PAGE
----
Provided all goes according to plan by the end of this day I will be the official sole owner of the House of Rock. In order to get Jesse’s name removed, I was forced to refinance.
And let me tell you, refinancing is a huge pain in the butt. In addition to costing scores and scores of mula, it’s an adventure that requires a legal team, a mortgage lender, a mortgage broker, an insurance team, an accountant (or someone equally as tax-savvy), and the alignment of the 48 moons of Saturn. As it happens, the celestial bodies seem to have fallen into order and at 2:00pm I will be passed a stack of papers 8 inches thick and a blue pen with which I am to sign blindly because, seriously, who’s going to read all that crap. Oh yes… and thank you so much for lending me the money that’s already being lent to me. Here, let me write you a staggering check to pay you for your troubles.
Adding to the frustrations is this whole credit crunch mayhem. The lender actually required me to write a short something stating why I wanted to refinance. Essentially… an essay. I had to write an essay. You can’t make this stuff up. Being the meager homebuyer that I am, I gladly bucked to their demands, wrote up my piece, and thanked them for the opportunities.
Back in the day, J.P. Morgan used to give out loans based on the character of the borrower. Frankly, I think it’s unfortunate that we can’t fall back on this. These days it doesn’t matter how much dirt is under your fingernails… it’s more important that your mortgage costs won’t exceed 30% of your salary* and that you can write an essay explaining your desires to refinance**
Kung Fu threats don’t work either***. In fact they aren’t typically taken very well at all. Those bankers are an ornery bunch.
No matter. Sometimes you pass Go and other times you land on Luxury Tax. Let’s leave the banking matters to the banks and just hope that the coming years find the house of rock filled with good times. Here’s to you House of Rock!
*That number might not be right. I don’t remember exactly.
** The purpose of this, if you’re curious, is to create a paper trail so that if something goes horribly awry and it is found that I refinanced for some other less worthy reason, I can be held responsible and the bank can cover its butt.
bank: Mr. DiDonato, how’s 6%?
mike d: 6%!?!?! It sounds like you guys need a good crescent kick to the head.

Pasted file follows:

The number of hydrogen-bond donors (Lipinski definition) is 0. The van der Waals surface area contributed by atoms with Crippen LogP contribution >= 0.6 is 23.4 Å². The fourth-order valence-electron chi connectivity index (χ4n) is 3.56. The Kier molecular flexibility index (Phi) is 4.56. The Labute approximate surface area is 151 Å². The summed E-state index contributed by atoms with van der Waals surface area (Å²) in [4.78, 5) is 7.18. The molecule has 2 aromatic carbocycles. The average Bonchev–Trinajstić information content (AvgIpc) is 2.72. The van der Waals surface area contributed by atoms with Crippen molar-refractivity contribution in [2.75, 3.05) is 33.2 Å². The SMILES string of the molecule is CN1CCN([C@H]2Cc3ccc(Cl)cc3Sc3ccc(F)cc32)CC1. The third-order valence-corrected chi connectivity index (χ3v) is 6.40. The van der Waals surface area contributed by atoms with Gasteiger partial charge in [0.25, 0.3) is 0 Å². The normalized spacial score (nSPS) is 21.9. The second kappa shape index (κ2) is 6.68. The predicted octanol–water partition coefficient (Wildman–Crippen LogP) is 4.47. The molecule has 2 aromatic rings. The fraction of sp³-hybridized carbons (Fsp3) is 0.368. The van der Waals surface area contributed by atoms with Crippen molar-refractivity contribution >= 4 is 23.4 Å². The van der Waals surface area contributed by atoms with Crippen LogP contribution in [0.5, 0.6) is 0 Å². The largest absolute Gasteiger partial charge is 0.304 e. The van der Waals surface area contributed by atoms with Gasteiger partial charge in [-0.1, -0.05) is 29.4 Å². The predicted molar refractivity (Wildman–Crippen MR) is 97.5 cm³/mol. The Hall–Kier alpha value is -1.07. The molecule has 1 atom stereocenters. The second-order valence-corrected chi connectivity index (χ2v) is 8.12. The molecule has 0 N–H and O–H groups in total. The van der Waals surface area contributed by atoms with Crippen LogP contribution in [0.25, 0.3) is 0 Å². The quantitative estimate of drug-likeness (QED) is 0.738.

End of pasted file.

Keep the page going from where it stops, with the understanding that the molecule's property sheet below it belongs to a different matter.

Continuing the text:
bank: how’s 6 and an eighth?
mike d: 6 and an eighth is just fine.
2 thoughts on “House of Rock.”
“Kung Fu threats donâ€™t work either”
Heh, and I was just about to respond saying your essay should consist of “Give me the money or I kick your face in”.
In other news, check out the video linked here:
“And let me tell you, refinancing is a huge pain in the butt.”
And refinancing is *never* to your advantage due to the front-end interest load on your mortgage amortization schedule. The best thing for you to do now is to use equity acceleration to payoff your mortgage *years* sooner than you thought possible:
More and more folks are using a Home Equity Line of Credit (HELOC) or a business-line-of-credit (BLOC) or personal-line-of-credit (PLOC) as an interest cancellation account to accelerate their home equity and payoff their home *years* sooner than listed on their mortgage amortization schedule.
Unfortunately, todayâ€™s Real Estate market means that folks can no longer count on appreciation to build home equity. Those who realize that they need to pay down their current mortgage debt are looking for alternate ways to aggressively (yet safely) build equity.
And they’ve discovered a perfect online system to do that; they can focus on their wealth accumulation goals while accelerating their equity simply by using a Home Equity Line of Credit to â€˜powerâ€™ the Money Merge Accountâ„¢ financial solutions program.
A typical 30 year loan (of whatever type) can be paid down in 1/3 to 1/2 the time â€” it’s a great way to save *huge* amounts of income by eliminating a mortgage amortization front-end interest load. (On a million-plus dollar home, I’ve personally seen where the Money Merge Accountâ„¢ program will save the homeowner $750,000 in interest charges!)
And the best thing â€“ homeowners donâ€™t have to refinance their existing mortgage or, in most cases, make any adjustments to their lifestyle.
It is unfortunate that most of us were never taught to follow three essential principles: (1) Avoid paying interest, whenever possible, (2) Use other peopleâ€™s money, whenever possible and (3) Find and use a financial system that will guide you, especially if you have the tendency to go off-track. The Money Merge Accountâ„¢ software and the programâ€™s counselors use these principles to keep each homeowner focused on their wealth accumulation goals.
Iâ€™d be happy to provide further detailsâ€¦